Cordless Drill
Screwdrivers 
Pliers
Pipe Wrench
Drywall Saw ($9.98 at Lowes)
Skill Saw($10 at garage sale- used to cut shelf holders, but you could use a handsaw)
Skill Saw Blade($5.38 again you could use handsaw)
Goggles ($5.94 at Lowes for 2 pairs- but we will use them for the whole house as we scrape ceilings!)
Trowels and Mudbucket ($7.98)
Laser/Level($14.97 a must for hanging the shelves straight, although you could use a chalk line as well)
Paint Brushes
Paint Pad ($6.00)
Paint Pad Tray($1.74)
We really enjoyed our first project. We certainly have acquired quite a collection of tools, but they will continue to be useful as we fix up the rest of our house.

 

UPDATE: We thought we were done with this project, but just a few days later we encountered another problem and ended up making big changes to our laundry room! Read about it here.

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There’s nothing short about a short sale!

So you’re probably wondering “What is a short sale?” Well, as we heard a thousand times over the last 4 months, the first thing you need to know about short sales is that they’re not short.

As first-time home buyers we didn’t know anything about them. The abbreviated answer is short sales happen when a seller is unable to make payments anymore or wishes to sell but the value of the house is less than what they owe. Sometimes the bank will take less to avoid foreclosing on the house. This also benefits the seller as a foreclosure will severely damage their credit. Downside is, they take forever because these big, out-of-state banks have to approve the sale and get like a million signatures for every part of the process. Generally, they have bigger fish to fry, so selling you the house isn’t usually top priority.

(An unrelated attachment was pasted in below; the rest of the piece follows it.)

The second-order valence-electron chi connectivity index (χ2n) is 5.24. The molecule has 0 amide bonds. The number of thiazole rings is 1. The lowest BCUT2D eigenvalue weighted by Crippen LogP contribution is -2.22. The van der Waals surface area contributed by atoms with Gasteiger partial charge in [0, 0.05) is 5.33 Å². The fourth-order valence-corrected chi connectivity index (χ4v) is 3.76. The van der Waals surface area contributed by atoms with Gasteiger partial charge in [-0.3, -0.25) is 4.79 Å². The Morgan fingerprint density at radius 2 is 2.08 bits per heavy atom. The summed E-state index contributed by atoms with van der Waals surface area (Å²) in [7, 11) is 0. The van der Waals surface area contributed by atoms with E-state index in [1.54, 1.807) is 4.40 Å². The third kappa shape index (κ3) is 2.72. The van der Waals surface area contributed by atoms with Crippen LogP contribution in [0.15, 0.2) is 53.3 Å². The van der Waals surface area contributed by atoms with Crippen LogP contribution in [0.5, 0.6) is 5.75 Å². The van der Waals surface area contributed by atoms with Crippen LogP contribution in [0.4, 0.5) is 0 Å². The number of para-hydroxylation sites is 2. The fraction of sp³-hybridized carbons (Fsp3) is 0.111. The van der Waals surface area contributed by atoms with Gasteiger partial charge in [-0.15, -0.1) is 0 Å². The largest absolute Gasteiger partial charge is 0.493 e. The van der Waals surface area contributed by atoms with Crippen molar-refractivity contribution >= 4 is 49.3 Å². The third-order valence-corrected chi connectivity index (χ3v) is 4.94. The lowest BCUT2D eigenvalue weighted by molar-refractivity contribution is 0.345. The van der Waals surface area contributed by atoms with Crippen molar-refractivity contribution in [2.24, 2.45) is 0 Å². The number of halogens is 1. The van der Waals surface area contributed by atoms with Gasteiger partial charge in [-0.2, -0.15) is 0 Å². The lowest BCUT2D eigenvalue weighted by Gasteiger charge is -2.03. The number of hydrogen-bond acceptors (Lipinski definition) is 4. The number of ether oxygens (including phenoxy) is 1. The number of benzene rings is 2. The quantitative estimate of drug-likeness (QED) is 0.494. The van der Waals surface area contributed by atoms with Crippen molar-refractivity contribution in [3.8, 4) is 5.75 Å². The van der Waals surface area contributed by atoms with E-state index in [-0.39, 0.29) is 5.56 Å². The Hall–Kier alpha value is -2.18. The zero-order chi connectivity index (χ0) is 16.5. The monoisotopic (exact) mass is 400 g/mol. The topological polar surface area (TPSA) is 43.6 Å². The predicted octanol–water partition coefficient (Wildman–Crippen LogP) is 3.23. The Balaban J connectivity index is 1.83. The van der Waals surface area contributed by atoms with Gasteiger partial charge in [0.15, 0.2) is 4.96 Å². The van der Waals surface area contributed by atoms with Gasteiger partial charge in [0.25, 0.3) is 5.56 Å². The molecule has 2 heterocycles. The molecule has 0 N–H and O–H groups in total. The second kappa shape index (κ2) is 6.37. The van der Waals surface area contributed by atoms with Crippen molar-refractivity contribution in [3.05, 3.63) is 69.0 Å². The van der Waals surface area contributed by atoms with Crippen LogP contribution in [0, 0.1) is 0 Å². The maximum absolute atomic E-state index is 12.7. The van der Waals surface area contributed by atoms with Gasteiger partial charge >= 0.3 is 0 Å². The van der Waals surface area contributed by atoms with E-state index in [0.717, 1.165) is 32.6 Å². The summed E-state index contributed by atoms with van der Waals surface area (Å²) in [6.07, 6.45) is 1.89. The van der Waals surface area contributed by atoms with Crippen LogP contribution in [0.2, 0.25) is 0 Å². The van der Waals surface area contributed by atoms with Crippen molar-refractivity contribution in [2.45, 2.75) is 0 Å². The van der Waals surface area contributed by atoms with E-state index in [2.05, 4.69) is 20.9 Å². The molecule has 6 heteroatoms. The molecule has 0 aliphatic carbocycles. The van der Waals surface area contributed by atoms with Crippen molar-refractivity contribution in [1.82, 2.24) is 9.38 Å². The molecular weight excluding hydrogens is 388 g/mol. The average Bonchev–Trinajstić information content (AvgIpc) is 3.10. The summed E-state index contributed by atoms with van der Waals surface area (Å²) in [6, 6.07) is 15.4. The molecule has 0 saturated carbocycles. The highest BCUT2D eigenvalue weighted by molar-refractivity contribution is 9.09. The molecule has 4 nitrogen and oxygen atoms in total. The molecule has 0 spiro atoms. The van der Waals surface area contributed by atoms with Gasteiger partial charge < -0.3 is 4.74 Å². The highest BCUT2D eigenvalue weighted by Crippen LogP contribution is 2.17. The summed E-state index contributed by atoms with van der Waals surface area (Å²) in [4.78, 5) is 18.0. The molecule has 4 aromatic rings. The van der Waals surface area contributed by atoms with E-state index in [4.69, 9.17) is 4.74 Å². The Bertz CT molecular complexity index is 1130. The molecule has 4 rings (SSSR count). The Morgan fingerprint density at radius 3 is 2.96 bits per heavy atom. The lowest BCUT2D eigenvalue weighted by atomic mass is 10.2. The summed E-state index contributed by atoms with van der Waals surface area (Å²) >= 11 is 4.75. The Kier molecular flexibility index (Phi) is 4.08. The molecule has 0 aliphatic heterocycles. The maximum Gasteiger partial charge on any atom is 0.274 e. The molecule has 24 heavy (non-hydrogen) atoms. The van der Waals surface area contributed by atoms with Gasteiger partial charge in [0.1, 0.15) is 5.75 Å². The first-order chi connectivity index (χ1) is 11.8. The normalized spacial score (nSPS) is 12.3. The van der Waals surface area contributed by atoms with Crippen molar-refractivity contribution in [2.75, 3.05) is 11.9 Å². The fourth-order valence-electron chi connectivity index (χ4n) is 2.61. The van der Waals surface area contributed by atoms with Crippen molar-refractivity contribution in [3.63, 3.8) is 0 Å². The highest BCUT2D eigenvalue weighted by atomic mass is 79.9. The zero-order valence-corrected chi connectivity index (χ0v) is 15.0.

Whew, anyone else confused yet? As we began our house search in mid April, we viewed several homes that were listed as short sales, but we really wanted to avoid them since we needed to be out of our university housing in 2 months. However, when you’re fresh out of college and just starting your career, money is tight and options are limited. The very first house we looked at was a short sale. After viewing over 60 houses online and many in person, we decided that there weren’t any other houses we wanted.

So on April 22 we made an offer! However, unlike people on the HGTV show “Property Virgins,” we did not get a call within the hour or even the same day. We waited 2 months to hear that the bank was even considering our offer.

Finally on July 22nd, only 3 “short”  months later (and by short, of course, I mean long), the bank, Wells Fargo, accepted our offer. Since our rental agreement had expired the week before, my (Arielle) brother and his wife graciously accepted us into their home for what they thought would be two weeks. Little did they know it would turn out to be 5!

We finally closed on August 19 and moved in that weekend. Anyway, this blog isn’t really about the sale of the house. We wanted a fixer-upper, and that’s what we got. So join us as we explore what it means to be homeowners (I think we already figured out it means spending money!), fix up our charming* little house, and  maybe do some other DIY projects along the way. After thinking about how we should fix up the house every day for 3 long months, we’re ecstatic to be done with the process and finally able to make it our own.

*Let’s be honest, charming is just a nice way to say that it needs a lot of help. 🙂